Nicola Sturgeon calls for plans for port disruption in a no-deal Brexit

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NICOLA Sturgeon called for Boris Johnson to activate a “port disruption” no-deal Brexit plan after Scottish exporters were stuck waiting to enter France.

Amid fears of the spread of a new, more infectious strain of coronavirus, France announced on Sunday night a ban on shippers transporting cargo across the English Channel.

Travel restrictions for the United Kingdom have been announced in countries including France, Germany, Italy, the Netherlands, Belgium, Poland, Austria, Denmark, Ireland and Bulgaria. After news that in southeast England, the highly infectious new strain was spreading.

Jean-Baptiste Djebbari, French Minister of Transport, said Monday that a protocol would be adopted at EU level “to ensure that travel from Britain can resume.”

The U.K. was also called upon by the First Minister. The government is warning that “secure a reprieve” to extend the Brexit transition period that expires on Hogmanay or “we all have enough to do at the moment without adding to these difficulties by ending the Brexit transition period.”

She welcomed the pledge made by the French government, but said that since it was not known exactly when it would come into effect, further action should be taken by the British government.

During the daily coronavirus briefing, Ms. Sturgeon said, “In particular, the UK has planned for port disruption as part of a no-deal Brexit, and those plans should be activated now.”

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The First Minister said that, with both holding resilience meetings, the Scottish government was working with the UK government to mitigate the impact.

Ms. Sturgeon assured Scots that the supply of medicines, including the Covid-19 vaccine, had no issues.

“We’ve been assured by supermarkets that they’re well stocked for Christmas, so there’s absolutely no need for people to buy more than they normally would.”We have been assured by supermarkets that for Christmas they are well stocked, so there is absolutely no need for people to buy more than they would normally.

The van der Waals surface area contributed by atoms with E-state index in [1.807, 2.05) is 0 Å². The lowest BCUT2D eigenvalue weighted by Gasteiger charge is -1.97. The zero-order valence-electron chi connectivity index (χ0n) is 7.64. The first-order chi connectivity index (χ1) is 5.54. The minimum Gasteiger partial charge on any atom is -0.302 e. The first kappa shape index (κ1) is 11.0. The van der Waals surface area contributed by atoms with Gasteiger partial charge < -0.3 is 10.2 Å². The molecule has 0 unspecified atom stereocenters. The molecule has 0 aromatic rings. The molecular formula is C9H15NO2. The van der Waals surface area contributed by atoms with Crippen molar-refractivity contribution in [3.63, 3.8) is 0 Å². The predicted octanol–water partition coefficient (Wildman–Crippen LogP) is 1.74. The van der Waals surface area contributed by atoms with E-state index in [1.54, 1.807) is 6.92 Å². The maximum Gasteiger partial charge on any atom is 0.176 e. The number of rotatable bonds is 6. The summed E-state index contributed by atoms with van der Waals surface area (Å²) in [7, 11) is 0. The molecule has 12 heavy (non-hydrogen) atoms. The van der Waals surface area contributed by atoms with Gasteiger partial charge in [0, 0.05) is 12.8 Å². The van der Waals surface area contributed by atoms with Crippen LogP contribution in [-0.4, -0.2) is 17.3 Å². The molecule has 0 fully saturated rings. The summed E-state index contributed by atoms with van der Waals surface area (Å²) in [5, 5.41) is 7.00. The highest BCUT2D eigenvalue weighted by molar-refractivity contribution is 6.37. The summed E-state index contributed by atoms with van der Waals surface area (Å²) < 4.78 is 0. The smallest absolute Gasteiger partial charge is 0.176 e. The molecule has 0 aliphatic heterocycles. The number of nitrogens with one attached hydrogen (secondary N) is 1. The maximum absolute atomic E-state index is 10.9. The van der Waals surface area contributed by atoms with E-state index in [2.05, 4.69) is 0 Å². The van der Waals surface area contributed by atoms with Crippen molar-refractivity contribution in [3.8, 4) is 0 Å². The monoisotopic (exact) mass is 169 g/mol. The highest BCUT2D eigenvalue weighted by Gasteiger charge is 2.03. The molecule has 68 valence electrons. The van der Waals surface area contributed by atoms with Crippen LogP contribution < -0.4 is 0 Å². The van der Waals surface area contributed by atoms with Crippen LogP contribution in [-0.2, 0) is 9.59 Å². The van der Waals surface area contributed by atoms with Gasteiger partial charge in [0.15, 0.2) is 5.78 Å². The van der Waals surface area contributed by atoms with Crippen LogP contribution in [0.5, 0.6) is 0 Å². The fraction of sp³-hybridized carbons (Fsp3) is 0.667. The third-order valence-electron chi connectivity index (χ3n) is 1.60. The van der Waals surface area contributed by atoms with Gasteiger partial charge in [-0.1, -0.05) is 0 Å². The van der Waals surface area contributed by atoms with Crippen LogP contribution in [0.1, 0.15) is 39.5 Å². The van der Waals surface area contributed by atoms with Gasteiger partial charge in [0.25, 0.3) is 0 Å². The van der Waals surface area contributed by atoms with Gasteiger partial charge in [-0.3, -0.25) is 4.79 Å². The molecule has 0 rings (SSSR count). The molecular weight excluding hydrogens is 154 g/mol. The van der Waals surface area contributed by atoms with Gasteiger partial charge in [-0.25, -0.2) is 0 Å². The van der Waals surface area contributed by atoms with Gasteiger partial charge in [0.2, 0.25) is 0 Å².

The First Minister spoke in Scotland as food export firms warned that the ban would be a “disaster.”

James Withers, Scotland Food & Drink’s chief executive, said urgent action was needed to safeguard “millions worth of perishable products.”

He said, “We need to lift the cross-channel cargo ban in the next 24 hours so that products can be moved again no later than Tuesday morning.”

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We heard from companies that have dozens of trucks that have gone to Dover overnight, or to the Eurotunnel that is now closed to traffic inbound,”We’ve heard from companies that have dozens of trucks that have gone overnight to Dover or into the Eurotunnel, which is now closed to inbound traffic,”

Millions of perishable products are being transported and the clock is ticking for those products to survive these delays.

“We estimate that over £5 million worth of Scottish food will be on its way to France every day this week.”

“He continued, “For many businesses, the timing could hardly be worse.

Key markets in France and Spain, part of the big pre-Christmas sales rush, are due to open on Wednesday.

“As it stands, Scottish seafood exports won’t reach those markets, which will exacerbate the losses businesses have already suffered this year due to Covid.”

Scottish government export figures released last week indicate that France continues to be the largest single importer of food and drink from Scotland.

In the first nine months of 2020, exports to France have already fallen by 11.3 per cent compared to the same period last year.

I fully understand the concerns of France and others about this new strain of Covid-19, Mr. Withers added. We are all worried about it.

France, however, is alone in the introduction of a cargo ban; other EU countries have focused only on restricting the general public’s travel.

“We need the UK government to agree a protocol for freight as a matter of urgency, with perhaps driver testing providing the reassurance we need.”

His call was echoed by the Scottish Seafood Association, with Chief Executive Jimmy Buchan saying the move would be a “disaster” for companies already hard hit by the first wave of the pandemic.

Mr. Buchan said, “Not only for the sake of the members of the SSA, but for the millions of our world-class seafood products sold throughout Europe.”

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